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November 1968

Book Reviews

Arch Intern Med. 1968;122(5):461-462. doi:10.1001/archinte.1968.00040010461025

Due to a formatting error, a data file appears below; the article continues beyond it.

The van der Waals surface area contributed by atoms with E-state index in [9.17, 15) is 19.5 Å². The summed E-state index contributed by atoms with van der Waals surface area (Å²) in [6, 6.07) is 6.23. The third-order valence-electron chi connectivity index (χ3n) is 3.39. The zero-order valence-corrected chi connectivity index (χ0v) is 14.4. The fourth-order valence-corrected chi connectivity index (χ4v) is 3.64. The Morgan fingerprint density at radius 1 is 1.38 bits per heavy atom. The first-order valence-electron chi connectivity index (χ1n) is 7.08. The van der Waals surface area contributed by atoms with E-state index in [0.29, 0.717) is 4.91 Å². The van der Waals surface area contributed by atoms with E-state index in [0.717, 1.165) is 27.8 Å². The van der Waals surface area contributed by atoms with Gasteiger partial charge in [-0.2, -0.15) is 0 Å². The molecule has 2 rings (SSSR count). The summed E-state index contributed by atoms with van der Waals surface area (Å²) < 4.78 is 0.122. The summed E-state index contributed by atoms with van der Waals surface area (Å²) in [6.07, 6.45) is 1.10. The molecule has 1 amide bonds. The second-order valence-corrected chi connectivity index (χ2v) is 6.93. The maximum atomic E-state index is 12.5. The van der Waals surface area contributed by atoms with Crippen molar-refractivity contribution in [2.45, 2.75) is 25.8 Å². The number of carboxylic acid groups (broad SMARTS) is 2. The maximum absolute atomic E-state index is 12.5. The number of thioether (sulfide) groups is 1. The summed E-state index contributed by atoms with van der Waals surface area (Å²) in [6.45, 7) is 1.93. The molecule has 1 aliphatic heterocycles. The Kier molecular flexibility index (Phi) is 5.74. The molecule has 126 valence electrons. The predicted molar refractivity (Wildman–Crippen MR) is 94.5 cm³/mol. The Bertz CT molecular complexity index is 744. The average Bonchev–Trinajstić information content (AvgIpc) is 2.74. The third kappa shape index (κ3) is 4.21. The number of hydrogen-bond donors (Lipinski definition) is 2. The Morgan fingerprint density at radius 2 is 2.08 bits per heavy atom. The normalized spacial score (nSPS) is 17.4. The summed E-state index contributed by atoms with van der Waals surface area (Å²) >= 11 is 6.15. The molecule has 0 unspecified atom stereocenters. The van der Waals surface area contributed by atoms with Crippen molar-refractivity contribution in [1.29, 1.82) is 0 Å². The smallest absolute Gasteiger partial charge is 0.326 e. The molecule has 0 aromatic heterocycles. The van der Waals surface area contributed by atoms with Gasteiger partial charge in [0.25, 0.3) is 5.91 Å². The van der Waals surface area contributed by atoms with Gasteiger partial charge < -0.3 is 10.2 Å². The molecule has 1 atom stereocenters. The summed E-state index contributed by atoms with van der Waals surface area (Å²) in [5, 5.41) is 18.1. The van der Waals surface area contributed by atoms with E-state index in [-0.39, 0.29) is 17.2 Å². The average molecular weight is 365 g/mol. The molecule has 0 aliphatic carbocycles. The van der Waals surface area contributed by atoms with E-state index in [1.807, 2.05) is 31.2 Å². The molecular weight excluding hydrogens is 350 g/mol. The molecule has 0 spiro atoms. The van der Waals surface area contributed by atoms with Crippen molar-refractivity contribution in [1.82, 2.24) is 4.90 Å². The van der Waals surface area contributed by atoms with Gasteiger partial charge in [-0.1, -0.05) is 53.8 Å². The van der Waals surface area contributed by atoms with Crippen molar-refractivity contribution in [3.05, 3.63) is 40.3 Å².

The management of cancer has never been simple or satisfactory. In the not too distant past, a relatively limited evaluation could ascertain whether the patient was beyond curative primary therapy. If this proved to be the case, the clinician felt his therapeutic responsibility was terminated; he concentrated his efforts on keeping the patient as comfortable as possible until the "end." This philosophy has not changed, but where formerly it meant morphine and empathy, now in addition to these pillars of medical practice, we have many therapies: alone and in combination, tested and experimental, helpful and harmful. To add to the confusion of the clinician, even the definition of what "is beyond curative primary therapy" is becoming more difficult to determine. Examples are numerous: lymphangiography revolutionized the significance of staging in Hodgkin's Disease; this helped to change the approach to therapy. Radiation therapy undertakes to reduce surgically inoperable lesions to operable